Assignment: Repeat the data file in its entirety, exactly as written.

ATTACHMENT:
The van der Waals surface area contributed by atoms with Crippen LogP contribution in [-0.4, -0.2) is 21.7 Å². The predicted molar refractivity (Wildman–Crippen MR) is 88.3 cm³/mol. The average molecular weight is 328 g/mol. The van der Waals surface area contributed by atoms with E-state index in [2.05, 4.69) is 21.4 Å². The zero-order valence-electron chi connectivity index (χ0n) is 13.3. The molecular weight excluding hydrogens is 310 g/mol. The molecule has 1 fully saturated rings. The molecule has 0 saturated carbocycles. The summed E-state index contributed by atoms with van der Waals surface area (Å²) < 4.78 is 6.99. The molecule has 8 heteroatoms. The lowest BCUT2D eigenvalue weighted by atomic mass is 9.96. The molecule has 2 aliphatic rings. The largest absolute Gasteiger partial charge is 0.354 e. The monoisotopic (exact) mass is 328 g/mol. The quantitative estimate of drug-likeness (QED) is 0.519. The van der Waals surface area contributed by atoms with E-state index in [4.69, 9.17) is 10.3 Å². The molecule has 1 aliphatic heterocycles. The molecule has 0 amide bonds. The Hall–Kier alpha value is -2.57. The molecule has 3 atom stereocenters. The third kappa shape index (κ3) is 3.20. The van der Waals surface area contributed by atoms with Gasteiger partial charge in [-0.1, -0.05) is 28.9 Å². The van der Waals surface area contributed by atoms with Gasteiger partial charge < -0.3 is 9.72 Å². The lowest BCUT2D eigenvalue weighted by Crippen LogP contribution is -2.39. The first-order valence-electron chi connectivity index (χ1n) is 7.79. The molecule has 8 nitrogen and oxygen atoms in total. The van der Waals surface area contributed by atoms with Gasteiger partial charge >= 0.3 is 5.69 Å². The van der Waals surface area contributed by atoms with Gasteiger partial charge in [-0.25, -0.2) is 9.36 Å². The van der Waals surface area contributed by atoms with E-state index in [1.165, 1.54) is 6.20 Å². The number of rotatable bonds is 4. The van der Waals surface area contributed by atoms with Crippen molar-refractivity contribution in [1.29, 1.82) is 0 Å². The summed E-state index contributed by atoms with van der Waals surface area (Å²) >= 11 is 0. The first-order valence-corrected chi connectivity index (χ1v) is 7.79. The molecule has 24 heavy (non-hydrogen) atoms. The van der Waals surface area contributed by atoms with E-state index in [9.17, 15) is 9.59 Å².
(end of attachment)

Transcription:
The van der Waals surface area contributed by atoms with Crippen LogP contribution in [-0.4, -0.2) is 21.7 Å². The predicted molar refractivity (Wildman–Crippen MR) is 88.3 cm³/mol. The average molecular weight is 328 g/mol. The van der Waals surface area contributed by atoms with E-state index in [2.05, 4.69) is 21.4 Å². The zero-order valence-electron chi connectivity index (χ0n) is 13.3. The molecular weight excluding hydrogens is 310 g/mol. The molecule has 1 fully saturated rings. The molecule has 0 saturated carbocycles. The summed E-state index contributed by atoms with van der Waals surface area (Å²) < 4.78 is 6.99. The molecule has 8 heteroatoms. The lowest BCUT2D eigenvalue weighted by atomic mass is 9.96. The molecule has 2 aliphatic rings. The largest absolute Gasteiger partial charge is 0.354 e. The monoisotopic (exact) mass is 328 g/mol. The quantitative estimate of drug-likeness (QED) is 0.519. The van der Waals surface area contributed by atoms with E-state index in [4.69, 9.17) is 10.3 Å². The molecule has 1 aliphatic heterocycles. The molecule has 0 amide bonds. The Hall–Kier alpha value is -2.57. The molecule has 3 atom stereocenters. The third kappa shape index (κ3) is 3.20. The van der Waals surface area contributed by atoms with Gasteiger partial charge in [-0.1, -0.05) is 28.9 Å². The van der Waals surface area contributed by atoms with Gasteiger partial charge < -0.3 is 9.72 Å². The lowest BCUT2D eigenvalue weighted by Crippen LogP contribution is -2.39. The first-order valence-electron chi connectivity index (χ1n) is 7.79. The molecule has 8 nitrogen and oxygen atoms in total. The van der Waals surface area contributed by atoms with Gasteiger partial charge >= 0.3 is 5.69 Å². The van der Waals surface area contributed by atoms with Gasteiger partial charge in [-0.25, -0.2) is 9.36 Å². The van der Waals surface area contributed by atoms with E-state index in [1.165, 1.54) is 6.20 Å². The number of rotatable bonds is 4. The van der Waals surface area contributed by atoms with Crippen molar-refractivity contribution in [1.29, 1.82) is 0 Å². The summed E-state index contributed by atoms with van der Waals surface area (Å²) >= 11 is 0. The first-order valence-corrected chi connectivity index (χ1v) is 7.79. The molecule has 24 heavy (non-hydrogen) atoms. The van der Waals surface area contributed by atoms with E-state index in [9.17, 15) is 9.59 Å².